And there isn’t much else worth mentioning this week. The tests, which Caleb had left on my desk for me to give to his chemistry class, had mysteriously vanished. I can only think I might’ve picked them up with some other papers, but from his description, it seems that the bundle, though small, would’ve been noticeable.
I’ve also been putting together some ideas for the English course we’ll give the little darlings at the end of the second term. My underlying idea is a course in general English. In other words, we’d treat the pupils as if they’re native speakers and get away from EFL English. I’ve got rather a long list of things they might do, probably overly long, but I thought they could do some reading (a collectively read short story with each of them reading and reporting on a part of the story, and reviewing it), learn something about English lit. from its origins to the present day, and learn something about the history of the English language; some writing (a huge range of possibilities here, but I’m hoping for creative writing); and some speaking (again, a range of possibilities).
I’ve been playing a lot of correspondence chess online, but it vacuums up a lot of my time (I’m embroiled in about ten games at the moment and think that one would be enough) and right now I’d say that most of the games are against me because I spent the early part of most of the games swatting away pointless sorties from my opponents who are now in a better position than me. I think one game at a time is about all I can handle. I should stick with writing, at which I’m moderately competent, and stick to games against the awful Chess Titans.
Meanwhile, my flat has become infested with Chinese fluff demons (绒毛鬼 Róngmáo Guǐ). As I’ve explained in a previous entry, they eat dust and shit fluff. Their usual habitats are under chairs, tables and desks, but there’s also a kind which lives along skirting boards or around the edges of rooms. When you try to hit them with a broom, they explode in a shower of dust and then reconstitute themselves while you’re not looking.
The ancient vista on the other side of the bridge comes on apace. I assume it’s going to be a canal side pavilion and park which will be inhabited by old people doing tai chi or people sitting around staring vacantly and doing nothing productive. There’s almost no traffic on the canal and thus nothing of interest to see.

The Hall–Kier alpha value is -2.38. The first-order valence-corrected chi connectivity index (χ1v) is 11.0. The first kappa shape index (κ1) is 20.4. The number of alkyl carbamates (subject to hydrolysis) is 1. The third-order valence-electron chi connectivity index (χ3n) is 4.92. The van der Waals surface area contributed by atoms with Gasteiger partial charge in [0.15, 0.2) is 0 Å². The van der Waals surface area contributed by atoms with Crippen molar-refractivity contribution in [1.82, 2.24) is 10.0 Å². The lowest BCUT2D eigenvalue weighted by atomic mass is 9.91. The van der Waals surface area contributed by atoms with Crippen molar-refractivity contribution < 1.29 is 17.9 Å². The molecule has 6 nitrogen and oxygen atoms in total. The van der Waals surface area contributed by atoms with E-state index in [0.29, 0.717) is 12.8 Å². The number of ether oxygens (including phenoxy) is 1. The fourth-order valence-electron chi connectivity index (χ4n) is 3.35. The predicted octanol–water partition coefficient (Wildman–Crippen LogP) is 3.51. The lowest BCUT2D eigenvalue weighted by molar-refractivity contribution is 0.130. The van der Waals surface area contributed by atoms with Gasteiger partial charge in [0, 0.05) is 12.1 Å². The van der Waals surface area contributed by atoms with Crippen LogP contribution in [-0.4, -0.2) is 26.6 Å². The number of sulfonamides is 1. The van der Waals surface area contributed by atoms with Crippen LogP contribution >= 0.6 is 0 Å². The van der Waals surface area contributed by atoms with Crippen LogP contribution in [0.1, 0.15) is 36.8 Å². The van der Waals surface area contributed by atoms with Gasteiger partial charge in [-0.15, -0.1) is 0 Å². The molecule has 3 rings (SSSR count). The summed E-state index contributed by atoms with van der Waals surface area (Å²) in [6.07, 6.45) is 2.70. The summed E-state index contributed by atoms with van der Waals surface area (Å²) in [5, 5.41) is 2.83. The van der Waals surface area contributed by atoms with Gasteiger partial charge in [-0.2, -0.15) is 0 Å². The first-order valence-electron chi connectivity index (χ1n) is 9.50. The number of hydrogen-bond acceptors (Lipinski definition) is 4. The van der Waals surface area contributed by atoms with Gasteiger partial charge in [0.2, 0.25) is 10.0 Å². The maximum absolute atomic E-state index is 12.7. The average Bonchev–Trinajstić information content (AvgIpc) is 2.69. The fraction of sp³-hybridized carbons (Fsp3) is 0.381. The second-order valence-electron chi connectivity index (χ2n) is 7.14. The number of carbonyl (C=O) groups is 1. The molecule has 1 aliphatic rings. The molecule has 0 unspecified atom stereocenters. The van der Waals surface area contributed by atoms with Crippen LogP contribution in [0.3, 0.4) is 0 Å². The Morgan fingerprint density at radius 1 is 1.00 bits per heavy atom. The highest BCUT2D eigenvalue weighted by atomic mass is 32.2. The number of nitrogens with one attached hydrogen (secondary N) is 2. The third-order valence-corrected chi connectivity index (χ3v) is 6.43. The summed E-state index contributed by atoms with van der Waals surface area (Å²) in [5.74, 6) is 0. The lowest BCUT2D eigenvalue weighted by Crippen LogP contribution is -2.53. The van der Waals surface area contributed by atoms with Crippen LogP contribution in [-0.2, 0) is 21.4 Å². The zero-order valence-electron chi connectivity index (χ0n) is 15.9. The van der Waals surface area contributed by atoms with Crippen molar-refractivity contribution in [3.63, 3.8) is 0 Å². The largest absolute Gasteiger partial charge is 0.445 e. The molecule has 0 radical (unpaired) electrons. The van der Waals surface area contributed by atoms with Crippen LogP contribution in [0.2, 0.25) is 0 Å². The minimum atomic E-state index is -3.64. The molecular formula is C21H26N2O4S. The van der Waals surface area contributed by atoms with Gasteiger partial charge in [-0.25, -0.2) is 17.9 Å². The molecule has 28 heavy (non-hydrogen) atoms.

A few weeks ago, Danwei got blocked for no reason I could discern, but now that I find there are links to Danwei from The Guardian, I’m wondering whether that’s the reason – consorting with a foreign news source. I miss having access to Danwei, the absence of which pretty much just leaves ESWN to which I am, these days, only an occasional visitor. Perhaps I’ve been in China too long so that the news becomes uninteresting. There’s been another riot, I see, but so what? It won’t change anything and the flaws in the system will remain.
Having been inside all day yesterday, I needed to go and play outside. Wuxi is a new city, but much of the old still remains and isn’t hidden, as it often is elsewhere, behind all the new buildings. But today’s foray into old Wuxi led me to a world that’s marked for 拆. While Baoli is all very pretty from the front, the old city is being demolished behind it while in the adjacent alleyway, a ubiquitous worker dismantles old doors.
The nearby streets are still inhabited for the most part, but some buildings have already been gutted. I assume that the archway in the second picture below would have been an entrance, the door and the windows being a more recent addition. Above the arch of the gateway, the name has been chiselled off, although that seems to be some recent “vandalism” since the characters don’t seem to have had time to be worn by the weather.
Meanwhile, Mr Man, in his slightly short trousers, heads home. Will he get there before the wrecking ball does? Of course, his neighbour’s house, now merely a temporary shadow against the adjacent wall until that, too, becomes rubble in 拆国, is the future of Mr Man’s cosy domicile. Of course, he’s probably quite keen to live on the 21st floor where he can wax nostalgic about life in the slums and the balmy days of hot-and-cold-running vermin.
Meanwhile, some places are likely to survive such as this antique chemist’s shop near 南禅. Just as I reached the intersection, some fire engines came screaming out of the exit on the opposite side of the road, their sirens blaring probably because that’s what American fire engines do in the movies. All the wailing in the world has little effect on the motoring public for whom sirens are yet another noise to be ignored rather than an alarum inviting respectful avoidance so that the emergency services can go about their business unimpeded. And for those who do notice, they can always go for a quiet walk beside the unused canal.
Wuxi does have history, but it’s rapidly disappearing beneath the modern world, and in the absence of much real local history, it’s being manufactured. The park on the other side of the bridge outside progresses apace, but whether there ever was a pavilion there in the past, I don’t know and am inclined to doubt. Give it five years of neglect and it’ll look like a relic from the Tang Dynasty.
And rather nouvelle at that.
The first picture is the passage in the building where I work. It’s the same in both directions, hence I only need to show you what it looks like in this direction (although it might be that direction). In truth, I don’t know whether the PAL classes are left or right when I leave the office, but they’re in one direction and the AS/A2 classes are in the opposite direction. I have no idea whether I turn left or right. There’s a good chance that I’ll try to go into the conference room instead of our office when I try to find my way back. I’ve already done that a couple of times. [31.08.13. The building was subsequently refurbished, half being devoted to our programme, and half to the school museum which is opened when visitors come calling. Due to a lack of forethought, there isn’t actually enough proper office space.]